Politicisation of universities takes toll on credibilityWhen political affiliation matters more than merit, irresponsible activities will continue, academicians say.
A group of campus chiefs and directors under the Madhya Paschim University resigned en masse on Thursday accusing Vice-Chancellor Nanda Bahadur Singh of using derogatory words against them during a meeting.
Chiefs from four colleges and directors from two departments under the university said they thought it was better to quit rather than work under Singh, who doesn’t respect the dignity of his colleagues and academic institutions.
Singh, who is considered an ally of Prime Minister KP Sharma Oli, was appointed to the position in March.
This is not the first time that people appointed to high offices in various universities have been accused of corruption and misdemeanor.
In 2017 a team under the University Grants Commission had found irregularities at the Lumbini Buddhist University when it granted affiliations. The study conducted by a five-member committee had found that most of the colleges granted affiliation had not fulfilled all criteria set for affiliated colleges.
Though the university, established in 2006, was authorised to provide education on Buddhist Philosophy, Literature and Culture only, it was found to have granted affiliations to engineering and basic science programmes without any expertise in such subjects.
The report said, “The university acted under influence and pressure and that it was also involved in irregularities while granting the affiliations.”
Similarly, Tirtha Khaniya, former vice-chancellor at Tribhuvan University (TU) was accused of plagiarism. While he headed the English Education Department at Tribhuvan University in 2006, Khaniya had lifted a section of an article written by Ferit Kilickaya, associate professor at Middle East Technical University and Mehmet Akif Ersoy University, Turkey.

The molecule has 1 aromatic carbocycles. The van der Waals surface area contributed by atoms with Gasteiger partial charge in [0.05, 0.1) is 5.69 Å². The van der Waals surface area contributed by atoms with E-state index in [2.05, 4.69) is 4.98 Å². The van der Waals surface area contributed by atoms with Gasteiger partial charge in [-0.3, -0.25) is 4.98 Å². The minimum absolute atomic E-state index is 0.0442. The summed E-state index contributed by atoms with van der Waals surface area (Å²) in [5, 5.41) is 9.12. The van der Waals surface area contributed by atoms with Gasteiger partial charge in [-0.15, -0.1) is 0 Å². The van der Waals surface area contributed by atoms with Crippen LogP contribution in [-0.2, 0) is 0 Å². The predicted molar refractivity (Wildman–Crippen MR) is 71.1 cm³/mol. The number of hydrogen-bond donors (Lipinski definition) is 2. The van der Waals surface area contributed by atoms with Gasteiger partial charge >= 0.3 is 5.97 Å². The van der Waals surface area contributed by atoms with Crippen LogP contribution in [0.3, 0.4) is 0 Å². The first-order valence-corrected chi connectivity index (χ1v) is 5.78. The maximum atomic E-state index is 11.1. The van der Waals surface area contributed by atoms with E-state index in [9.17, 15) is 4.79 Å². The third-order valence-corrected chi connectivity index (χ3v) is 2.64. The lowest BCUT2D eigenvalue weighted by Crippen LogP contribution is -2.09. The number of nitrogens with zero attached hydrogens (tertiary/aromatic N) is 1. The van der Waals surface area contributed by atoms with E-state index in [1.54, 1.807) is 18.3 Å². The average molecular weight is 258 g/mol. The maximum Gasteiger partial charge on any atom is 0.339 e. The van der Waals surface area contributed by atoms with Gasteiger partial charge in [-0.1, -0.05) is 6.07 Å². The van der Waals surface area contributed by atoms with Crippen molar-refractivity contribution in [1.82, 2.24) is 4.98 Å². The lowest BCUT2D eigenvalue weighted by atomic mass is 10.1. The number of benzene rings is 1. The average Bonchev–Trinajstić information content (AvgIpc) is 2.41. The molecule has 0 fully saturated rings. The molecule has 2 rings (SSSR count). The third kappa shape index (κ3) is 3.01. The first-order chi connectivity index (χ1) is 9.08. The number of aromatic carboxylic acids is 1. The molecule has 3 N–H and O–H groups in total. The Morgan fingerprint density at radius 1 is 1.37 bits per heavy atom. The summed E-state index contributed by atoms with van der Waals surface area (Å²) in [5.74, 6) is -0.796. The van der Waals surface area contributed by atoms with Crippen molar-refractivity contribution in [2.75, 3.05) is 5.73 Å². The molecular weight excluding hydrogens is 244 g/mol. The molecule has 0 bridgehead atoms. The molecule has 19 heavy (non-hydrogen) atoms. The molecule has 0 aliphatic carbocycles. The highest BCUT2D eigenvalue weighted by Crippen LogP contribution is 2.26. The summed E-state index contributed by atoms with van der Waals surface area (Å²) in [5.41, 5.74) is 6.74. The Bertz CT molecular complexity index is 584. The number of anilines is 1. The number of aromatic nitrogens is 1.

In an email conversation with the Post in 2015, Kilickaya had said he was shocked to see that a major chunk of his article was lifted by Khaniya. “I tried to get in touch with Khaniya, but could not reach him. I couldn’t file a legal case as I am unaware of Nepal’s legal system,” he told the Post.
Academicians say these incidents show how politicisation of appointments is gradually taking a toll on the credibility of the academic sector. When political affiliation matters more than merit, such irresponsible activities will continue.
“I am saddened to see the increasing incidents of irresponsible activities on the part of different university officials,” Kamal Krishna Joshi, former chair at University Grants Commission, told the Post. “I would blame the politicisation of appointments of vice-chancellors and other officials for such acts.”
Ever since the second people’s movement in 2006, appointments in universities have been made on political “sharing”, with the party in the government appointing people close to it to top positions. Along with the post of vice-chancellor, the positions of rector and registrar are also shared among political parties.
In March last year, Oli appointed his ally Singh to Madhya Paschim University and another ally Yadav Raj Koirala to Purbanchal University
The Nepali Congress and then-Pushpa Kamal Dahal faction within the Nepal Communist Party had expressed its serious reservations over the appointments.
Following their pressure, Oli in September last year appointed Prem Prakash Aryal, an ally of the Nepali Congress as the vice-chancellor of Pokhara University. Similarly, Punya Prasad Regmi was appointed to Agriculture and Forestry University from Dahal’s quota and Oli’s confidante Yadav Lamichhane got to lead Nepal Sanskrit University.
A group of former vice-chancellors led by Kedar Bhakta Mathema, former vice-chancellor at Tribhuvan University, have issued statements and pressured the party leadership to prioritise merit over party affiliations in the appointment process. However, no government has paid attention to their demands.
“The incidents of malpractice and irregularities will continue until the present appointment process continues,” said Mathema.
“No party is concerned about improving the education sector. Their only motive is to reward their allies.”